A team of researchers monitoring bird populations at Powdermill Nature Reserve, in Rector, Pennsylvania discovered a rare songbird that is male on one side of its body, and female on the other.
The bird was identified as a Rose-breasted Grosbeak, and is distinguished by their color: males have pink “wing pits,” while females are yellow-brown.
“Everyone here, I mean the whole crew, was just so excited,” said Annie Lindsay, the nature reserve’s bird banding program manager.
“One of them described it as ‘seeing a unicorn’ and another described the adrenaline rush of seeing something so remarkable. They all are incredibly grateful to be part of such a noteworthy and interesting banding record.”
“There was this scientific interest, of course. But also happiness for seeing something that was so rare,” she added.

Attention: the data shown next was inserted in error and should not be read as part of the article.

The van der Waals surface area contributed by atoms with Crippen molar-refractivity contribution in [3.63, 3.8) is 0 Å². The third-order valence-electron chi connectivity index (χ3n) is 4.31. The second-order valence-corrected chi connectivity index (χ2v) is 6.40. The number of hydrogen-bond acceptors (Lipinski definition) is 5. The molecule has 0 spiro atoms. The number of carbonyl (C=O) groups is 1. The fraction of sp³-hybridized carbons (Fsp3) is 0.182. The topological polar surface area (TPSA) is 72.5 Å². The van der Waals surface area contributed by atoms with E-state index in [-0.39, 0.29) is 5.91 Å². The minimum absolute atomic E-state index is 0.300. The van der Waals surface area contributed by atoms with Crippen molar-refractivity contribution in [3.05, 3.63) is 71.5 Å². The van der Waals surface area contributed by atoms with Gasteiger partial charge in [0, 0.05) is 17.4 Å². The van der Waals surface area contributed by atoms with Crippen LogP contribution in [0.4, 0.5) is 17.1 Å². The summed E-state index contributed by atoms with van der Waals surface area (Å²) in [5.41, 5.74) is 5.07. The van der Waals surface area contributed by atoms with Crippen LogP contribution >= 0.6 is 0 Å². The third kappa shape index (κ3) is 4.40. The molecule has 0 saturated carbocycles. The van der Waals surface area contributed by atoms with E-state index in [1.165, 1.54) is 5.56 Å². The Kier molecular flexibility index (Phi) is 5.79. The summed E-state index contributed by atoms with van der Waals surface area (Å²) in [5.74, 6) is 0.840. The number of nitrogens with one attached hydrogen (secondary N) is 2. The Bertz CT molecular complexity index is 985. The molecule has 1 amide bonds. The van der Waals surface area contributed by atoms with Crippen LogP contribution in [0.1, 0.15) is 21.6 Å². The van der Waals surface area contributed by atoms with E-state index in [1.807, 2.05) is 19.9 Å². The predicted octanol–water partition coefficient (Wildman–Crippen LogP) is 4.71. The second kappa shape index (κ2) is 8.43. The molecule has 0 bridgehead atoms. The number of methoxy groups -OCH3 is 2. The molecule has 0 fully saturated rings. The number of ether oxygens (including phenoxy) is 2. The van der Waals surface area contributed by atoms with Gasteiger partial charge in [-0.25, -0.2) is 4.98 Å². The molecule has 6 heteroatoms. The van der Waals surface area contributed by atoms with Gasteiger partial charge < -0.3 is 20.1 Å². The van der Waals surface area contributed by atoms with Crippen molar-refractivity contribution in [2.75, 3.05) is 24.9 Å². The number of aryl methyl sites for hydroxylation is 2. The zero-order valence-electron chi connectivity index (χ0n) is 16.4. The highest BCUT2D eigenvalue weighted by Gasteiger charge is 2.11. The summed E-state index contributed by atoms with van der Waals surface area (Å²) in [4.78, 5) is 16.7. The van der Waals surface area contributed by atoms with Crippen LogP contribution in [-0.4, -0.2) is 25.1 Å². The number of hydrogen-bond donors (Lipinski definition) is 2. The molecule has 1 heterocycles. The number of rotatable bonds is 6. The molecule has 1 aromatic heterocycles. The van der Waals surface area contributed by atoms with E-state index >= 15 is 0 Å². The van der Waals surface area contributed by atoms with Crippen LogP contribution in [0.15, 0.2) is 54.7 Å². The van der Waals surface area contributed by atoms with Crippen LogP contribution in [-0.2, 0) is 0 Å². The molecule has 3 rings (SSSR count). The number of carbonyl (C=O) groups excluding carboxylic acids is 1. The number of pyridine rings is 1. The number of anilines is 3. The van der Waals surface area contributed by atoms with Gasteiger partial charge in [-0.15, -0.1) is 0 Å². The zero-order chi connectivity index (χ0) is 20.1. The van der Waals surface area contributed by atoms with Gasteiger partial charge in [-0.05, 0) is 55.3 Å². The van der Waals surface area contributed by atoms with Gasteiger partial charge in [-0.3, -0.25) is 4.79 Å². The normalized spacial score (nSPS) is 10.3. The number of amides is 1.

The genetic variation found in the bird is known as bilateral gynandromorphism, and due to its rarity, do not know much about how it affects the bird’s life.
Gynandromorphy is when an animal has both female and male characteristics, while bilateral gynandromorphs often appear more dramatically different because those characteristics are separated down the middle of their body.
It is different from hermaphrodism, in which an organism has both male and female reproductive organs but may appear on the outside to be either male or female.
“There probably aren’t any advantages to it,” said Lindsay.
“It will definitely impact its ability to mate. We do not know if that female side has a functional ovary. If it does, and it is able to attract a male mate, it could reproduce.”
While hermaphrodism is natural among many creatures, gynandromorphy is rare and, in birds, seems to occur when cells fail to divide properly early on in development.
“I think this time around I have more knowledge about just how rare this is,” Lindsay said.
“Just watching everyone else react—it was like pure joy.”